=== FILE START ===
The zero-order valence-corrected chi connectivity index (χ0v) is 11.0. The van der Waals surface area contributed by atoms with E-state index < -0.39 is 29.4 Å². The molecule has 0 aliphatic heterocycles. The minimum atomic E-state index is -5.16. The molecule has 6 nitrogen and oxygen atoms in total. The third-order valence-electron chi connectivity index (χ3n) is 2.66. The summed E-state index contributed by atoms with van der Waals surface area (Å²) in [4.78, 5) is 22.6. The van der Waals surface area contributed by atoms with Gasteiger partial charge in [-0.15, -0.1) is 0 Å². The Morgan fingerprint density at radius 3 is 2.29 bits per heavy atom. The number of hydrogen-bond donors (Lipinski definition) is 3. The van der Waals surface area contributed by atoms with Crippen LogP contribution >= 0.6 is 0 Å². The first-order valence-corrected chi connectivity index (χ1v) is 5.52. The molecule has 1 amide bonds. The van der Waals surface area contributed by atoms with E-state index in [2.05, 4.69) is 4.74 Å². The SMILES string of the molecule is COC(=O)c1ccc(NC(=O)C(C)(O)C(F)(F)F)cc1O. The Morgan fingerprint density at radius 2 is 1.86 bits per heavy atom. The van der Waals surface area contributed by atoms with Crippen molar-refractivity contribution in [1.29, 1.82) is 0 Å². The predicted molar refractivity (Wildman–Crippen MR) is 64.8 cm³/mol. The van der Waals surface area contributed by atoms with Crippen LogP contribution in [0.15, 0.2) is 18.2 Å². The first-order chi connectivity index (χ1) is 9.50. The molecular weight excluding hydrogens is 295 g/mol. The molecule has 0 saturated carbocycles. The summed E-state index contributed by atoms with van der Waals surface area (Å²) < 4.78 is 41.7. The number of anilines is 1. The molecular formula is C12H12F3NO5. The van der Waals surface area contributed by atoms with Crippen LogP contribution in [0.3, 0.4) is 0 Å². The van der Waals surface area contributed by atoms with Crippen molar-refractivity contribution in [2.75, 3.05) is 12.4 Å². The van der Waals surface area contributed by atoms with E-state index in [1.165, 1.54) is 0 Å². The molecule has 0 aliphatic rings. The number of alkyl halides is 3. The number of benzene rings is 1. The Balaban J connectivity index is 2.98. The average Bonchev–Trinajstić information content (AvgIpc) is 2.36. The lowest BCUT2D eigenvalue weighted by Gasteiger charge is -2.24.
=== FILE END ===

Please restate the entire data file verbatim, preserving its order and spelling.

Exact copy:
The zero-order valence-corrected chi connectivity index (χ0v) is 11.0. The van der Waals surface area contributed by atoms with E-state index < -0.39 is 29.4 Å². The molecule has 0 aliphatic heterocycles. The minimum atomic E-state index is -5.16. The molecule has 6 nitrogen and oxygen atoms in total. The third-order valence-electron chi connectivity index (χ3n) is 2.66. The summed E-state index contributed by atoms with van der Waals surface area (Å²) in [4.78, 5) is 22.6. The van der Waals surface area contributed by atoms with Gasteiger partial charge in [-0.15, -0.1) is 0 Å². The Morgan fingerprint density at radius 3 is 2.29 bits per heavy atom. The number of hydrogen-bond donors (Lipinski definition) is 3. The van der Waals surface area contributed by atoms with Crippen LogP contribution >= 0.6 is 0 Å². The first-order valence-corrected chi connectivity index (χ1v) is 5.52. The molecule has 1 amide bonds. The van der Waals surface area contributed by atoms with E-state index in [2.05, 4.69) is 4.74 Å². The SMILES string of the molecule is COC(=O)c1ccc(NC(=O)C(C)(O)C(F)(F)F)cc1O. The Morgan fingerprint density at radius 2 is 1.86 bits per heavy atom. The van der Waals surface area contributed by atoms with Crippen molar-refractivity contribution in [1.29, 1.82) is 0 Å². The predicted molar refractivity (Wildman–Crippen MR) is 64.8 cm³/mol. The van der Waals surface area contributed by atoms with Crippen LogP contribution in [0.15, 0.2) is 18.2 Å². The first-order chi connectivity index (χ1) is 9.50. The molecular weight excluding hydrogens is 295 g/mol. The molecule has 0 saturated carbocycles. The summed E-state index contributed by atoms with van der Waals surface area (Å²) < 4.78 is 41.7. The number of anilines is 1. The molecular formula is C12H12F3NO5. The van der Waals surface area contributed by atoms with Crippen LogP contribution in [0.3, 0.4) is 0 Å². The van der Waals surface area contributed by atoms with Crippen molar-refractivity contribution in [2.75, 3.05) is 12.4 Å². The van der Waals surface area contributed by atoms with E-state index in [1.165, 1.54) is 0 Å². The molecule has 0 aliphatic rings. The number of alkyl halides is 3. The number of benzene rings is 1. The Balaban J connectivity index is 2.98. The average Bonchev–Trinajstić information content (AvgIpc) is 2.36. The lowest BCUT2D eigenvalue weighted by Gasteiger charge is -2.24.